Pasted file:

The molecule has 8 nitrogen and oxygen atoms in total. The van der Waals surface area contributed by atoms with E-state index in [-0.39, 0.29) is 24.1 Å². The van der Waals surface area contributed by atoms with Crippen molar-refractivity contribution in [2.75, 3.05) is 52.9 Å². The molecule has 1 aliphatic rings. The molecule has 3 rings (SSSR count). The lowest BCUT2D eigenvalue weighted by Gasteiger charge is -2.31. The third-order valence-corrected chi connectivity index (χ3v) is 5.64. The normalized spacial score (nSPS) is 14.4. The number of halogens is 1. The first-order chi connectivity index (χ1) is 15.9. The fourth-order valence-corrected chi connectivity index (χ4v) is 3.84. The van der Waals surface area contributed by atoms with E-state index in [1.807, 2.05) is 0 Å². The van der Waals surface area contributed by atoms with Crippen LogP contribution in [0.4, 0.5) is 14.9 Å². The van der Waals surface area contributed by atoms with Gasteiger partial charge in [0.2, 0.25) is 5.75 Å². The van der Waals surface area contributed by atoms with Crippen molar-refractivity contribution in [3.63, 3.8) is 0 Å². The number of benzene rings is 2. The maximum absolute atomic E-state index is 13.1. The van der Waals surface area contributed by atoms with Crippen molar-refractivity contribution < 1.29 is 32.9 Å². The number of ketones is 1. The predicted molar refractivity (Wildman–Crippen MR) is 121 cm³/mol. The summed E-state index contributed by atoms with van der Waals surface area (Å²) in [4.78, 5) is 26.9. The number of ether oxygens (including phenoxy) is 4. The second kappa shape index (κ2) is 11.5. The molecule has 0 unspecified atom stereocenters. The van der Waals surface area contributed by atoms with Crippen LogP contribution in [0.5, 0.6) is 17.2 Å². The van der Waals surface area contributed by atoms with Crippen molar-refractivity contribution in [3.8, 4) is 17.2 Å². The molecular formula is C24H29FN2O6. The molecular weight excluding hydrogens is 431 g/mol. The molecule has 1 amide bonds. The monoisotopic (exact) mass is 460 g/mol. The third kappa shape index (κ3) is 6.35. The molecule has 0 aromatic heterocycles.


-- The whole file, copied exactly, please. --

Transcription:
The molecule has 8 nitrogen and oxygen atoms in total. The van der Waals surface area contributed by atoms with E-state index in [-0.39, 0.29) is 24.1 Å². The van der Waals surface area contributed by atoms with Crippen molar-refractivity contribution in [2.75, 3.05) is 52.9 Å². The molecule has 1 aliphatic rings. The molecule has 3 rings (SSSR count). The lowest BCUT2D eigenvalue weighted by Gasteiger charge is -2.31. The third-order valence-corrected chi connectivity index (χ3v) is 5.64. The normalized spacial score (nSPS) is 14.4. The number of halogens is 1. The first-order chi connectivity index (χ1) is 15.9. The fourth-order valence-corrected chi connectivity index (χ4v) is 3.84. The van der Waals surface area contributed by atoms with E-state index in [1.807, 2.05) is 0 Å². The van der Waals surface area contributed by atoms with Crippen LogP contribution in [0.4, 0.5) is 14.9 Å². The van der Waals surface area contributed by atoms with Gasteiger partial charge in [0.2, 0.25) is 5.75 Å². The van der Waals surface area contributed by atoms with Crippen molar-refractivity contribution in [3.63, 3.8) is 0 Å². The number of benzene rings is 2. The maximum absolute atomic E-state index is 13.1. The van der Waals surface area contributed by atoms with Crippen molar-refractivity contribution < 1.29 is 32.9 Å². The number of ketones is 1. The predicted molar refractivity (Wildman–Crippen MR) is 121 cm³/mol. The summed E-state index contributed by atoms with van der Waals surface area (Å²) in [4.78, 5) is 26.9. The number of ether oxygens (including phenoxy) is 4. The second kappa shape index (κ2) is 11.5. The molecule has 0 unspecified atom stereocenters. The van der Waals surface area contributed by atoms with Crippen LogP contribution in [0.5, 0.6) is 17.2 Å². The van der Waals surface area contributed by atoms with Crippen molar-refractivity contribution in [3.8, 4) is 17.2 Å². The molecular formula is C24H29FN2O6. The molecular weight excluding hydrogens is 431 g/mol. The molecule has 1 amide bonds. The monoisotopic (exact) mass is 460 g/mol. The third kappa shape index (κ3) is 6.35. The molecule has 0 aromatic heterocycles.